Smart contracts and Bitcoin. These technical phenomena are rarely associated with each other, often because people believe Bitcoin’s paired-down scripting language can’t support the smart contract applications that have become the darlings of the Ethereum ecosystem.
But as the new smart contract-enabling protocol RGB launches its beta, the folks at the LNP/BP Standards Association are trying to change this perception.
The group (whose acronym is short for Lightning Network Protocol and Bitcoin Protocol) is building RGB, a smart contract network built on top of Bitcoin. (The protocol is named after the “RGB” additive coloring scheme because it originally started as a project to improve Bitcoin’s colored coins scheme for tokenized assets.)
The “third layer” network, as one of its architects, Giacomo Zucco, calls it, has entered beta and could help outfit Bitcoin with the tokenizing capabilities that have made Ethereum the go-to blockchain for issuing tokenized assets like securities, collectibles, crypto dollars and more.
RGB was first conceptualized by Bitcoin Core developer and cryptography consultant Peter Todd. With undisclosed funding from Bitfinex/Tether, Fulgur Ventures and Poseidon Group, the protocol entered beta testing at the end of June. LNP/BP head Giacomo Zucco clarified that the “RGB node for the software itself is in beta” but that all RGB-compatible wallets are still in alpha.
The pursuit of Bitcoin-based smart contracts – and more generally, tokenizing assets on Bitcoin – is nothing new.
Bitcoin’s OP_RETURN function has allowed for limited smart contract functionality since the coin’s inception. This function set the technical groundwork for Bitcoin-based NFTs/collectibles through the Counterparty protocol, as well as the issuance of the (USDT) stablecoin on Bitcoin through the Omni protocol.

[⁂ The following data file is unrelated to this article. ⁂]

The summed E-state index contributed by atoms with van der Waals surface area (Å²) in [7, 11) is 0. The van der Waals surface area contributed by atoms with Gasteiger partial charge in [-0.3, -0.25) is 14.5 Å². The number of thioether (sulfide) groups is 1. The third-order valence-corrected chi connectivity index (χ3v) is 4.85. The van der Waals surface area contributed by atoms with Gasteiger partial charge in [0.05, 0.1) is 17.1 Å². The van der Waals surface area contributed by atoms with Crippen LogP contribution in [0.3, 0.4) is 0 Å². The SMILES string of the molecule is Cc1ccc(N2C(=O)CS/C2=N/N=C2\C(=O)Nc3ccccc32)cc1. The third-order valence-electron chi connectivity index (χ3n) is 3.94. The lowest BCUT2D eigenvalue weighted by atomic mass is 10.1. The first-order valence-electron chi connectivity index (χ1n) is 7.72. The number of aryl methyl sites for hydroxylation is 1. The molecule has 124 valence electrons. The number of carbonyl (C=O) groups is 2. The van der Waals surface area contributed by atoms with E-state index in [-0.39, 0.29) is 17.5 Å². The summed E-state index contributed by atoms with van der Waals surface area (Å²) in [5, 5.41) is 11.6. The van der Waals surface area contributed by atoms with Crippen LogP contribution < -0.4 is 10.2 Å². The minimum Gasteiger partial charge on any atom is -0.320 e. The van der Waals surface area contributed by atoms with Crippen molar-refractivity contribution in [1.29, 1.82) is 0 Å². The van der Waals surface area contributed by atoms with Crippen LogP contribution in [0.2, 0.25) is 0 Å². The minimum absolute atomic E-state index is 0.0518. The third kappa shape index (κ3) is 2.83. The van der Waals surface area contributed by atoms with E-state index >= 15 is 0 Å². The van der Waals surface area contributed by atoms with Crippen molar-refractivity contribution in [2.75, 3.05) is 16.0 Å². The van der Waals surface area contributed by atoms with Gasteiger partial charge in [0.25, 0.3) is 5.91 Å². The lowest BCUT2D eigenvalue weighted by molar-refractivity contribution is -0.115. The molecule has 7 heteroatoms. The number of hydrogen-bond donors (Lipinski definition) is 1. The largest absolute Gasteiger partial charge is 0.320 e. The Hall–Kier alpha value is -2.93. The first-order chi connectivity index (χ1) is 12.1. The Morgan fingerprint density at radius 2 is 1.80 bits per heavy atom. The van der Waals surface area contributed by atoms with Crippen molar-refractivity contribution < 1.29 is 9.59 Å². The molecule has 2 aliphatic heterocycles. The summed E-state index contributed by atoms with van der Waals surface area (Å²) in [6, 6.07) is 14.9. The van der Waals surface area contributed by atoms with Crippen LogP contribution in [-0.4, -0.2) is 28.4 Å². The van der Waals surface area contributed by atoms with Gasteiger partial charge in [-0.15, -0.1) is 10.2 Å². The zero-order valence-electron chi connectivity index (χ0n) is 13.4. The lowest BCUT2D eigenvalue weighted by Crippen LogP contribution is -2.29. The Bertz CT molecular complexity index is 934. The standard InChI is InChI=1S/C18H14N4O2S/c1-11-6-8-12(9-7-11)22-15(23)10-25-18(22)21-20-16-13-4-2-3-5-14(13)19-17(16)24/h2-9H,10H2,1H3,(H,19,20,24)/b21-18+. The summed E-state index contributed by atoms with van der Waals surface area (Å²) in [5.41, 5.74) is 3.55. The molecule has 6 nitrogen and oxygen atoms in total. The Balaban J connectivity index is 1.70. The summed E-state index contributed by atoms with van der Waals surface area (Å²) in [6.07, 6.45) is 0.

For its own part, the Lightning Network’s hash time-lock contracts – the technical parameters that lock (BTC) into payment channels on the secondary network – are a form of smart contract.
So-called “sidechains” are trusted blockchains in the sense that a federated body of representatives run the nodes that oversee the sidechain’s operations, such as issuing assets and “pegging” bitcoin into the sidechain. These networks, running parallel to a decentralized blockchain like Bitcoin, market smart-contract functions as one of their primary use cases.
RGB, on the other hand, is not a trusted blockchain like RSK or Liquid, nor does it rely on Bitcoin’s main chain to execute transactions like Omni or Counterparty. Instead, its design is taken in the image of its technical cousin, the Lightning Network.
The Lightning Network relies on “client-side verification” for its peers to verify the movement of funds. When you send funds to a peer on Lightning, the “state” of the payment channel with this peer is updated on both your Lightning node and your peer’s Lightning node. The final state of the payment channel is not recorded on Bitcoin’s blockchain until the channel is closed.
This delayed verification allows the Lightning Network to process near-instantaneous payments, but this comes at a cost: You must keep your node running at all times or the peer on the other end of your payment channel may try to cheat you by broadcasting a false channel state to the blockchain (a technical service known as are working to mitigate this attack vector).